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Fasting & Your Menstrual Cycle

Oct 19, 2022 | Inflammation & Autoimmune Disease

Women have special needs when it comes to fasting, especially when they’re dealing with the menstrual cycle. Changes to our delicate hormonal balance can cause a number of issues for us. It’s important to understand why women need to be particularly careful with calorie restriction during our cycle and how to optimize fasting while menstruating.

Phases of the Menstrual Cycle

Before we dive in, let’s first talk about the phases of the menstrual cycle. We can break this down into four distinct phases.

  1. Phase one: menstruation.  This is when you’re actually bleeding and having an active period.  During this time, your body is shedding the uterine lining. It usually lasts around five to six days, and estrogen and progesterone levels are at their lowest.
  2. Phase two: proliferative phase. This phase starts when your period ends, and goes until ovulation. For most people, this is around day six to day 14. Your uterine lining is building back up again and estrogen levels are on the rise. Also, phase one and phase two are known as the follicular phase.
  3. Phase three: ovulation. This is when the egg leaves the ovary and you ovulate.  Estrogen is rising up until this point and signals the brain to release the luteinizing hormone (LH). LH triggers the release of your egg. After the egg is released. estrogen levels start to drop. Ovulation usually happens usually around day 14, but this can vary greatly depending on your cycle.
  4. Phase four: secretory or luteal phase. This is from ovulation to the start of your next period. During this phase, progesterone rises up until the next period starts. Then both progesterone and estrogen drop.

Why Does Fasting Interfere With Your Menstrual Cycle?

Fasting can trigger both stress and hormone imbalances, both of which can be detrimental to your menstrual cycle. The caveat here is that there’s very little research on the effects of fasting on women.


In a stress response your hypothalamus, pituitary, and adrenal (HPA) axis is activated.  Stress signals the release of corticotropin-releasing (CRH) which has a negative impact on regulating the Gonadotrophin-releasing hormone (GnRH). Additionally, CRH imbalances suppress reproductive function during stress. The other thing that CRH does is it stimulates two other hormones: the adrenal corticotropin hormone (ACTH) and cortisol. Cortisol is important here because cortisol actually suppresses the release of LH, which triggers ovulation. It can also alter the hormonal balance which can affect your menstrual cycle.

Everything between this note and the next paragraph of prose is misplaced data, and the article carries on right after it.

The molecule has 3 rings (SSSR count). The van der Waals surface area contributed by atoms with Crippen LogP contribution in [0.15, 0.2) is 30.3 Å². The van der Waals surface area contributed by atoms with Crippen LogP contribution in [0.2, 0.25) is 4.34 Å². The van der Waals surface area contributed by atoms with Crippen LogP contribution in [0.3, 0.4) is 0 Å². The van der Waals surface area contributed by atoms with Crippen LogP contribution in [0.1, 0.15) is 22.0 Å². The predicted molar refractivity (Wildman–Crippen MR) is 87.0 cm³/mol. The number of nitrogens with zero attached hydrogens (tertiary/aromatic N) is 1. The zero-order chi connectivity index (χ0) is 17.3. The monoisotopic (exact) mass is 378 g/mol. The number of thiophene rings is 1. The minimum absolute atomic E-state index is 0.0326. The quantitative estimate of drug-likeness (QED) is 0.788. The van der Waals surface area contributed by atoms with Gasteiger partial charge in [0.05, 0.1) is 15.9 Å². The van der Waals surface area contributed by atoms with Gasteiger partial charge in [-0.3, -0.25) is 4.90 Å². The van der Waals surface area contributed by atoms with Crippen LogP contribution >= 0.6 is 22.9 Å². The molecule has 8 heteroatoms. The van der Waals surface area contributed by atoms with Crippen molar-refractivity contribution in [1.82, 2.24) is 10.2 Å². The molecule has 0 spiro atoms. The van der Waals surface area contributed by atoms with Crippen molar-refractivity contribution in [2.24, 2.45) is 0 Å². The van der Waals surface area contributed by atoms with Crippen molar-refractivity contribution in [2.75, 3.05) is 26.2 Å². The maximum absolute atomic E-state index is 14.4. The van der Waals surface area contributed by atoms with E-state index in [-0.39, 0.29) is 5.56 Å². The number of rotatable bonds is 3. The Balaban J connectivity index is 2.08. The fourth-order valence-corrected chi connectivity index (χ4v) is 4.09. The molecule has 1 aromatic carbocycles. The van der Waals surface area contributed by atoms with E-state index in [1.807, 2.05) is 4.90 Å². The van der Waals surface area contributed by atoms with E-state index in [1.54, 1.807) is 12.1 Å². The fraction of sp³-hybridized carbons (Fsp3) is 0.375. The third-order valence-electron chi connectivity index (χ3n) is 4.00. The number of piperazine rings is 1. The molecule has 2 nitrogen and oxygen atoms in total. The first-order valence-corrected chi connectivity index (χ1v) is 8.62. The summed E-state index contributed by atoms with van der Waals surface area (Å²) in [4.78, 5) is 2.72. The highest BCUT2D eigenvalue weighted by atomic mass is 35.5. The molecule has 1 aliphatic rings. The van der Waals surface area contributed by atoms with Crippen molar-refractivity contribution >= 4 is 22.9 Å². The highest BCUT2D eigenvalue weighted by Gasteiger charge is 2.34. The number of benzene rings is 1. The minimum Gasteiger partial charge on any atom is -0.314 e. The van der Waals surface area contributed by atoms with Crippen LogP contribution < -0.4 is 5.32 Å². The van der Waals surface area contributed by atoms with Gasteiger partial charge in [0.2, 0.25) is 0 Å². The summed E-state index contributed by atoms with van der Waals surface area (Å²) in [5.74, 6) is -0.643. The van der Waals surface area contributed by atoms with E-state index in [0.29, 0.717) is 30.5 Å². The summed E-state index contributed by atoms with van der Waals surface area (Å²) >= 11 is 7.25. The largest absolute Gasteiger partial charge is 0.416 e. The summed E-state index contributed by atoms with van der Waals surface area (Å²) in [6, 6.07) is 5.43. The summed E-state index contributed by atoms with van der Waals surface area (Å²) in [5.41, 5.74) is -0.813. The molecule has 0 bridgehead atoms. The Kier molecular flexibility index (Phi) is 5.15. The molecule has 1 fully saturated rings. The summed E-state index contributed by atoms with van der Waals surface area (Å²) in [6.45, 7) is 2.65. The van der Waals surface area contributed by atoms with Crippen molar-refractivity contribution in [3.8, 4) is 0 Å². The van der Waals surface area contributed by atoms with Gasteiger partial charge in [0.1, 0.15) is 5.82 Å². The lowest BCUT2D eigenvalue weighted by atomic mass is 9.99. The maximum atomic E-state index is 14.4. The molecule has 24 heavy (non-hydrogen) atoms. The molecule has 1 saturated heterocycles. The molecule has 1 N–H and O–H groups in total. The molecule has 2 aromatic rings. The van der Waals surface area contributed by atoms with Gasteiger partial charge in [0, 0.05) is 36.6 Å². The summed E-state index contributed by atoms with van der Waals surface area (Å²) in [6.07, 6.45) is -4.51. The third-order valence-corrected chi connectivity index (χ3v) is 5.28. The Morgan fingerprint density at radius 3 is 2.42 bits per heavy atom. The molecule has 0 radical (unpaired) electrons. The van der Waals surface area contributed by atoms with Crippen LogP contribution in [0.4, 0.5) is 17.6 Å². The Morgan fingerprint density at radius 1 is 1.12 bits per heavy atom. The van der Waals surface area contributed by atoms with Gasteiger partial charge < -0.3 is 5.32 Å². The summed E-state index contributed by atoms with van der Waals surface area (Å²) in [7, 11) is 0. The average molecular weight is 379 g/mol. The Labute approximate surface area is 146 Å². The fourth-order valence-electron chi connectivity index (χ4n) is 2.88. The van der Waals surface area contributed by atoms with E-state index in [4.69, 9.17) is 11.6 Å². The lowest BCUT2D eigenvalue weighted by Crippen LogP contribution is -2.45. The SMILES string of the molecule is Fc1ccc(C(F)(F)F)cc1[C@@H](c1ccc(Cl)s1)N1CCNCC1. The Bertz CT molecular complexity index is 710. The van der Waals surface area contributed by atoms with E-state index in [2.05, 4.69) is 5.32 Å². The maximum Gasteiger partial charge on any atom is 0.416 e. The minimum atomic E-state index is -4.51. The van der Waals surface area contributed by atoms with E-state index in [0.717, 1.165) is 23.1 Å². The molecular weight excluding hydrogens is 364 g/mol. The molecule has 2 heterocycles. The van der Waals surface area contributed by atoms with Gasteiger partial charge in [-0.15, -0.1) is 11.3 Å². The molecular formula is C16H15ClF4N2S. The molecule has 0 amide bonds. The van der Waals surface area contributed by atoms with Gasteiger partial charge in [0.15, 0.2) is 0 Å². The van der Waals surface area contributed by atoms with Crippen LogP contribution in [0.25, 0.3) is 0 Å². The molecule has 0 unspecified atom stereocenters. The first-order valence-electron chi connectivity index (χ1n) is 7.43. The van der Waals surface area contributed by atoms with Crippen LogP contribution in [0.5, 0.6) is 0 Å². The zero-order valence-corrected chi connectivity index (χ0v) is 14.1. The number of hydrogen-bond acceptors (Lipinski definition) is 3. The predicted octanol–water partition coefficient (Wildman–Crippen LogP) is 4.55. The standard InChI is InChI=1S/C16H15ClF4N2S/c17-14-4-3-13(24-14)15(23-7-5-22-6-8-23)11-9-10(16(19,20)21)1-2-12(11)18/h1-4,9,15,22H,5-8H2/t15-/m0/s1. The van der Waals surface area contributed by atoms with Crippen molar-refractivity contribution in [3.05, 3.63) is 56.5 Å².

Intermittent fasting can also decrease estrogen. This happens because of a hormone called kisspeptin. Kisspeptin stimulates the production of LH and your follicle-stimulating hormone ( FSH).  Fasting can cause kisspeptin to decline, which can lower your estrogen levels overall. Lower estrogen levels can negatively affect your menstrual cycle. Lower estrogen levels are also tied to amenorrhea and infertility. In addition, estrogen levels also start to decline the week before your period starts. The decline in estrogen can be very stressful on your body and can trigger your cortisol levels to rise even more. That being said, your menstrual cycle can be stressful for the body in and of itself, and you’re just adding more fuel to the fire by fasting with declining estrogen levels.

How Do You Fast Safely?

Fasting according to your menstrual cycle can help keep your hormones balanced and keep your cycle regular. Again, everyone is different so go by how you feel about this. This is how you should try to fast to be in sync with your menstrual cycle.

During phase one of your menstrual cycle, it’s advisable to include fasting.  Start doing an overnight fast somewhere between 12 to 14 hours, beginning around day three of your period. 

During phase two of your cycle (the proliferative phase), which is around day six or seven to day 14, you can push your fast longer if you feel up to it.  This is usually when you have the most energy. Doing high-intensity exercises during this time and during the menstrual phase is allowed. Insulin sensitivity is optimal during these two weeks, you can eat more carbohydrates to fuel your workouts.

Phase three (the ovulatory phase) is usually when your body temperature rises. Push your fasting back a bit and reduce your exercise intensity. Focus more on proteins and fewer carbohydrates as insulin sensitivity starts to decline.

Phase four is your luteal phase after ovulation and right before menstruation. This is the time to really focus on self-care. Take the intense movement down and hold off on fasting. Your insulin resistance is much lower, so be careful about eating simple carbohydrates such as chocolate and sugar, which are usually what we crave during this time.

Hopefully this information will encourage you to be mindful when you try fasting. Again, not every woman will have a negative reaction to fasting. Some women’s bodies are completely able to tolerate fasting and truly thrive doing it. The bottom line is to listen to your body. Try fasting but be flexible with it. It’s not an all-or-nothing practice.

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